The prevalent argument from the Right is, of course, a universal single payer system is too expensive. We cannot afford it. Private health insurance, on the other hand, would create competition and drive down the cost of health care. I don’t buy into the argument.

If everyone had to buy on the open market, the average health insurance shopper would get conned by insurance companies. They would be as inefficient at shopping around as they are buying life and car insurance. Comparative shopping often works but it takes time and smarts, which many good people don’t have. If intelligent shoppers really worked, everyone would own the same insurance, which would be the best and cheapest insurance, but they don’t. Everyone would own the best washing machine and dryer, but they don’t. Few American shop effectively even though consumer magazines lay out the facts for them. Advertising misleads, yes, even lies to the public. How many people subscribe to Consumer’s Reports magazine? Very few. A complicated purchase, such as a health insurance policy, is beyond the abilities of the average American. Just think of how many Americans were bamboozled by banks selling bogus mortgages to buyers who could not afford them. Clever advertising and slick expensive commercials routinely overwhelm the average buyer.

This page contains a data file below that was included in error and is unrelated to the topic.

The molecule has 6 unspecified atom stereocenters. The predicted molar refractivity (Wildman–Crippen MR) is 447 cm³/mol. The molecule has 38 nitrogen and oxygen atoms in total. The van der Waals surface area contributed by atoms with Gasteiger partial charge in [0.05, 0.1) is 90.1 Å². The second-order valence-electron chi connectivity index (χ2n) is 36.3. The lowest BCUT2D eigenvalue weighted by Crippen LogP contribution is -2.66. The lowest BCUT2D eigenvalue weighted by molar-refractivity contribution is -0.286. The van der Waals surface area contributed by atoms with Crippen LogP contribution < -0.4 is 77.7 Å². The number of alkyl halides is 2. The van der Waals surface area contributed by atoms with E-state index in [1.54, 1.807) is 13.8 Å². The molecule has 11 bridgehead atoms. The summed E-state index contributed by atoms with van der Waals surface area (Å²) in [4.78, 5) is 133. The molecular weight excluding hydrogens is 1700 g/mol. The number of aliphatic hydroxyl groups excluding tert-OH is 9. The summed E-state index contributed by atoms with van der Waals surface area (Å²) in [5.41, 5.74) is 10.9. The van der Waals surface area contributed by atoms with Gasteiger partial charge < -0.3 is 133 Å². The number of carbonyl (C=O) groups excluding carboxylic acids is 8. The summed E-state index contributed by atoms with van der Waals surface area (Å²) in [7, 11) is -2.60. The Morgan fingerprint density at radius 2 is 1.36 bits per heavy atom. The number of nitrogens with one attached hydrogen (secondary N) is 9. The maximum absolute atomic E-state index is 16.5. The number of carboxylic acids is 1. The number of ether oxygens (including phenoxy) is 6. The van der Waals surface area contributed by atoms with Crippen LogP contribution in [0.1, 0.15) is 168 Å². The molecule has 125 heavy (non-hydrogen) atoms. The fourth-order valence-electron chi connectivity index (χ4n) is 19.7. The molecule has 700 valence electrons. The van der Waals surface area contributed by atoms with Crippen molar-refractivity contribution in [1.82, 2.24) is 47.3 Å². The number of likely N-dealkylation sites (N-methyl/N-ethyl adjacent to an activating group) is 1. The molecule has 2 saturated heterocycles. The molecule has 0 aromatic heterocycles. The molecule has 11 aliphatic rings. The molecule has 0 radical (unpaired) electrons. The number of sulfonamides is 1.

Major decisions concerning health care are too important to allow manipulation by slick advertising departments and agencies. If the federal government can make good health care decisions for the Congress and Senate, for our veterans, for all government employees, including our military, why not trust them to create and administer a single payer system that will be under the close scrutiny of elected officials or unbiased regulators? It makes good sense to me, and to most nations, and to most Americans. Doctors favor a single payer system 2:1. Surveys indicate a single payer system would have less red tape, have less bureaucracy, provide equal access for all, provide more bang for the buck, and higher quality care.

Steven Brill’s brilliant article in Time magazine, March 2013, sheds light on the short -comings of the American health care system as opposed to the UK system of “socialized” health care. His article gave me the shudders. Check it out.

Remember, 18 million Americans die each year because they did not have health insurance and 45 million Americans don’t have any insurance today. They and their children are suffering today. Most of the rest, do not have adequate insurance or are not covered between jobs. I am convinced that our present health care system, with revisions and waste cuts, would serve most Americans better than private insurance with huge managerial profits, and dictatorial control over patient treatment and costs. Private insurers will insure profits for themselves at the expense of the American public.